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Active 2013-Present

“We can drop a million fliers, but if there’s no one on the ground to receive LRA when they try to defect, we’re missing opportunities”. -Sean Poole, Counter-LRA Programs Manager.

What’s the need

Two key factors that prevent LRA combatants from surrendering include the fear of being killed or imprisoned upon their return home and uncertainty about community acceptance. When LRA combatants escape their group, they often try to defect to civilians who are on roads or farmland just outside their communities. Previously, there was no established protocol detailing what these civilians should do in such a situation, and because of this they would often flee the scene, leaving the LRA to return to the bush.

Our response

Invisible Children is now working with those communities that are closest to the conflict to establish Community Defection Committees, or CDCs, throughout central Africa. By facilitating locally-led community workshops, Invisible Children is ensuring that communities in LRA-affected regions of central Africa are empowered to be central players in the regional effort to peacefully dismantle the LRA from within.

An essential element of this program is community sensitization, which prepares and motivates individuals and the community to help accept LRA defectors into their village and connect them with the right actors to help get them home. In isolated regions where information about the LRA is limited, civilians can be entirely unaware that the LRA is largely comprised of captives who were abducted as children and are looking for opportunities to escape. Because these communities have experienced some level of LRA violence, proper sensitization programs help bridge the gap between fear and forgiveness.

The central tool Invisible Children employs for community sensitization is an innovative approach called Mobile Cinema. Invisible Children, in partnership with Discover the Journey, developed a film specifically for LRA-affected communities that details the life of a child who is abducted by the LRA and the difficult process he must go through to defect. After the film, the community is encouraged to discuss what they witnessed on the screen and the implications the narrative has for their own encounters with LRA defectors.

Statistics

4 Community Defection Committees

17,970 people reached through mobile cinema

3 countries with Safe Reporting Sites

Watch ‘They Came At Night’

By using the power of story, Mobile Cinema has already proven to be an incredibly successful sensitization and informational tool, conveying to communities that defection, reintegration and forgiveness are the most promising way to peacefully end the war.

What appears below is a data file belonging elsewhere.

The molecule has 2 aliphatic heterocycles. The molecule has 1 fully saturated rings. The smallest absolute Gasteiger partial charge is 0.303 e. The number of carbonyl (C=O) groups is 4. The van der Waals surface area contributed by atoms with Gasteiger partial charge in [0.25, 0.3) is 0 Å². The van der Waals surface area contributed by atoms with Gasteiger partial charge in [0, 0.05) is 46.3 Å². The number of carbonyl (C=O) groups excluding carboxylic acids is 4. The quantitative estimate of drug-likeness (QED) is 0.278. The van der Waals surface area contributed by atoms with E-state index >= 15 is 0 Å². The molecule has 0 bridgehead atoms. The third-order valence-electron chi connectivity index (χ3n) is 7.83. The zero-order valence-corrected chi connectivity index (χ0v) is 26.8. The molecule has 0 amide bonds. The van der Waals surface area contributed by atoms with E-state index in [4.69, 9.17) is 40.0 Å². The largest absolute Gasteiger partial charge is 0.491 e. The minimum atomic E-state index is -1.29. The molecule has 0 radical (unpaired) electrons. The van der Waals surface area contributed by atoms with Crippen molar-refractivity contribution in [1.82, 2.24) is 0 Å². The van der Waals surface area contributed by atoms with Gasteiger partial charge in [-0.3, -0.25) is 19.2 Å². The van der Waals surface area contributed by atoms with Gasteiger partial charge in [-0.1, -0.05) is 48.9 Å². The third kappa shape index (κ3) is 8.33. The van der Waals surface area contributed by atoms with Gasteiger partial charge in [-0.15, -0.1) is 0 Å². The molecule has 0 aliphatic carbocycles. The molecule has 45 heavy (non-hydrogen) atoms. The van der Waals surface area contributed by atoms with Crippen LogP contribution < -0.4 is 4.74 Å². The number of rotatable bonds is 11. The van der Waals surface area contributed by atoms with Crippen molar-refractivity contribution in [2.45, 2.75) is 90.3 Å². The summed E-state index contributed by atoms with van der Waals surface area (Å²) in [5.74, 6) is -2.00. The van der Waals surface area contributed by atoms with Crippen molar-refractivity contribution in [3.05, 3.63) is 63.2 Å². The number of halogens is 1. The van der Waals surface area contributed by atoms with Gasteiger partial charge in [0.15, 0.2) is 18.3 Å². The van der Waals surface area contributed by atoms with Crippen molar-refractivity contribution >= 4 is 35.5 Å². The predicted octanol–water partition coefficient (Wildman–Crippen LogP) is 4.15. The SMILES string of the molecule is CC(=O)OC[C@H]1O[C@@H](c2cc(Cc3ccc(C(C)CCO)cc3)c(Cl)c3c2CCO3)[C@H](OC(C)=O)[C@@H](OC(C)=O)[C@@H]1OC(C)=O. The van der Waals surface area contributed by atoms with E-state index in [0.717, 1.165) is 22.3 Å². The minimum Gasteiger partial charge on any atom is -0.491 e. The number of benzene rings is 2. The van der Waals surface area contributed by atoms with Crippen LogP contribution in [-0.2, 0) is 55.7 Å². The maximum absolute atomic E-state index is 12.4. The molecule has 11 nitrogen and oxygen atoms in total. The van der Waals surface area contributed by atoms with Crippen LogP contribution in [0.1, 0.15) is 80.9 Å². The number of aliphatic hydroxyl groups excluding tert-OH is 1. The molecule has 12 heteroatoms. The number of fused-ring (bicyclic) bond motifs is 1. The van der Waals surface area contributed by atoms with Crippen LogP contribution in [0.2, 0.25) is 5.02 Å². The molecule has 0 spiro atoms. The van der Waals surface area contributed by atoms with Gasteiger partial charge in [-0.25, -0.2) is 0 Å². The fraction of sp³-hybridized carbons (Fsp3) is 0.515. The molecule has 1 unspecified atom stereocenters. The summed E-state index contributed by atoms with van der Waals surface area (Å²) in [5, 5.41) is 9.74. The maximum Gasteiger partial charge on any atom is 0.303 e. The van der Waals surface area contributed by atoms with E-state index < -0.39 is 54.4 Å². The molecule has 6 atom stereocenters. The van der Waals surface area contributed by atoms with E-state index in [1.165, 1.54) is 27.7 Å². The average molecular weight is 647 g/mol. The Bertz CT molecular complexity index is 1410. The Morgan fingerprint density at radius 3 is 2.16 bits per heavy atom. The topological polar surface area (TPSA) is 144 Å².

Learn More

After nearly a year of collaborative research by Invisible Children and Discover the Journey (DTJ), the two organizations worked with local partners in DR Congo and CAR to form CDCs, either in strategically located communities that have experienced LRA violence or in communities already identified as Safe Reporting Sites (SRS). The members of the CDC are nominated and elected by their own communities in groups of 8-12, and the elected members then appoint a CDC president. The specific responsibilities of CDCs will vary depending on their respective country, region, and village, but the ultimate function of all CDCs is to organize, implement, and encourage community sensitization and locally-led defection efforts.

These community elected CDC members participate in an intensive workshop led by Invisible Children’s local partners during which they are trained on how to safely encourage and accept LRA defectors who might approach anyone in their community. These committee members are walked through the protocol detailing how to handle returnees, from the first encounter all the way to handing the defector over to the appropriate authorities. They also serve their communities as the primary source of information on LRA activity.

Safe Reporting Sites

CDCs form part of a network of Safe Reporting Sites (SRS) throughout LRA-affected areas. SRS are locations where LRA escapees can safely surrender without fear of reprisal. LRA members learn about these secure locations through fliers, radio broadcasts, and speakers mounted on helicopters. This messaging assures LRA fighters that they will be peacefully accepted at designated safe reporting sites. Once defectors surrender at an SRS, community members use Invisible Children’s communication equipment to arrange for the escapee to return home. Safe transport is facilitated by counter-LRA forces, who have supported the development of the project.

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